Your Portfolio’s Income Is Even More Potent Because Of The US Tax Code
I think the above screenshot from Taxcaster tells you everything I’m about to put into words. I used the online calculator to input $13k of gross wages income and added in $40k of long-term capital gains tax, along with $10k of qualified dividends. As you can see my taxable income for my federal tax return would be $49,750. However, because the income wasn’t a wage income but capital gains (i.e. profits from appreciated stocks), it is taxed at a 0% tax rate.
Just for fun, if I ran the same calculation using a gross wage income of $63k without any capital gains or dividend income. This scenario would come out to $6,809 owed to the federal government. Goddamn, that’s a solid weekend’s worth of hookers and blow for a you and your friend, in a 3-star Vegas hotel.
I think playing around with these calculators is very educational. At first it can be confusing but once you compare the various scenarios with each other it gives you a better idea of how the US tax code works.
Qualified Income Breakdown
In the above screenshot I have $13k of gross income which is really easy for us doctors to make, in my case it would be working 1 shift a month (wiping a tear of joy imagining that). Qualified dividends are dividends taxed at lower rates in comparison to non-qualified dividends. A decent portfolio may yield 2% in dividends annually, which means in the example above I would need $500,000 invested in order to get that $10k of dividend income. I’ll add that 2% isn’t a high dividend rate, those who mainly focus on dividend portfolios can get their percentages into the 4% range – requiring a portfolio size of only $250k to generate the above capital gains income.
Long-term capital gains are generally the appreciation of a fund that you’ve had for more than 12 months, I’m not trying to be too technical with this stuff, you can look things up if you want the details. In the example above, $40k in capital gains taxes could be had by selling off $40k of your investment funds. A $300k portfolio that went up by 13% would be worth $340,000. After the withdrawals, this would leave your portfolio at $300,000, not bad at all.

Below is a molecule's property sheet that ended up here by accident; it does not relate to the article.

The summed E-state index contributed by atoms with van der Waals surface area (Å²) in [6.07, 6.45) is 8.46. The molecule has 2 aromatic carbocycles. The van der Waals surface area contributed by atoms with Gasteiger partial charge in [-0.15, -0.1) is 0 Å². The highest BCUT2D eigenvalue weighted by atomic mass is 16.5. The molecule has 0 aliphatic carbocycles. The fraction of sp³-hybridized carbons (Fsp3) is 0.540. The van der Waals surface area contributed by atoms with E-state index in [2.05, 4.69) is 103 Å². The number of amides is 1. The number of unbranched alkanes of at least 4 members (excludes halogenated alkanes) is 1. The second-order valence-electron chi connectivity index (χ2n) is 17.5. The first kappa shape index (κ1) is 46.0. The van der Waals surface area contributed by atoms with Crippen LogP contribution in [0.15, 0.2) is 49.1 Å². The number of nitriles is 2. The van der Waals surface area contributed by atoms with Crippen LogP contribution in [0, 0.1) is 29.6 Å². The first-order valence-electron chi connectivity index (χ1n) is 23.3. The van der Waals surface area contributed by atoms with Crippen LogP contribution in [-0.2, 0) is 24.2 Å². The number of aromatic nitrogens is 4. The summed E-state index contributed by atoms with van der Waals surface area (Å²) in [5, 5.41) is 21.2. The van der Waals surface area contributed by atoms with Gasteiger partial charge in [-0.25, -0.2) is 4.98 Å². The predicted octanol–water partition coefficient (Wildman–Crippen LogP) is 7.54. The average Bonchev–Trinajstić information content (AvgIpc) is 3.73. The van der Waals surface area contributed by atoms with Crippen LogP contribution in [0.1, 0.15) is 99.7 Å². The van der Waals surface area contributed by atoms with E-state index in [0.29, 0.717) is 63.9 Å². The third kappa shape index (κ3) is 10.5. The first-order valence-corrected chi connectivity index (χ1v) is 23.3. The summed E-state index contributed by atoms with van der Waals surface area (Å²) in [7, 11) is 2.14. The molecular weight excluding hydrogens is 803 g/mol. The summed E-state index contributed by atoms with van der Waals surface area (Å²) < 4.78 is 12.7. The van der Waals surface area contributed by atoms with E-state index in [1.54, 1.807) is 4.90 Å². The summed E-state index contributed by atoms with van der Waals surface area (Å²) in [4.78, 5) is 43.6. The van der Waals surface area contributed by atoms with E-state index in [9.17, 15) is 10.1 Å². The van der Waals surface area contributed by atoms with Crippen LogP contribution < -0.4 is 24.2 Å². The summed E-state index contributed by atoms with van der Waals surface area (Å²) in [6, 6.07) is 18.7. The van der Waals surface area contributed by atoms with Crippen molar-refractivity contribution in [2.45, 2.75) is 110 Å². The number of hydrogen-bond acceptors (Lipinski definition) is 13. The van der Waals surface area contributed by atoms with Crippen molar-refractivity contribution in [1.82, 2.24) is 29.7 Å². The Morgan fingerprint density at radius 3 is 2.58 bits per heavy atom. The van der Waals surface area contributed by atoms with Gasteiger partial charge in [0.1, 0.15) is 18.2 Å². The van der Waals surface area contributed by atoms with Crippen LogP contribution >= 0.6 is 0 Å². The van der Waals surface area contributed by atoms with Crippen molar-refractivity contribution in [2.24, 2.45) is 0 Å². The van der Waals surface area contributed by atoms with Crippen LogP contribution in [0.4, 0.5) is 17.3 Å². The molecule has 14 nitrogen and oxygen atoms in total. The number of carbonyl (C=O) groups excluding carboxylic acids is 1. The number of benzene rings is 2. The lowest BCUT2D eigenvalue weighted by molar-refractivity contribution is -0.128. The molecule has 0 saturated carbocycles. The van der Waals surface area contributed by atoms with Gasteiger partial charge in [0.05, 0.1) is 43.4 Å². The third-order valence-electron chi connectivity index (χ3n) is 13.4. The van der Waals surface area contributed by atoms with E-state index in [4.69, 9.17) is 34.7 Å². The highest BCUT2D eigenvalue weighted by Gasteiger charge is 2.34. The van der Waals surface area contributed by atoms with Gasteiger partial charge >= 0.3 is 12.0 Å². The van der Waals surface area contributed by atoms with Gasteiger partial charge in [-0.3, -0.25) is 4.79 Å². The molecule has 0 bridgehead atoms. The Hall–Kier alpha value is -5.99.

What’s The Value Of This Information
Fortunately, the current tax code is taxing those with wage-income higher than those with capital gains income. This is another argument for needing a lot less money in retirement than you think. If you enjoy the ease of passive income through index funds, perhaps you should focus your investments into this category. A healthy portfolio can generate quite a bit of income.
Any year that you like to add some value to your portfolio, you can pick up a little work, and if you keep that income low enough you can contribute the whole amount to your investments without it getting taxed.
One last point, in this scenario I didn’t add state income taxes. Fortunately, many states mirror the federal tax code and don’t tax your capital gains at high rates. Alternatively, you can move to a zero-tax state upon retirement. I’m not saying that this should be part of your retirement planning, however it’s nice to have options should you find yourself not adequately covered by retirement investments.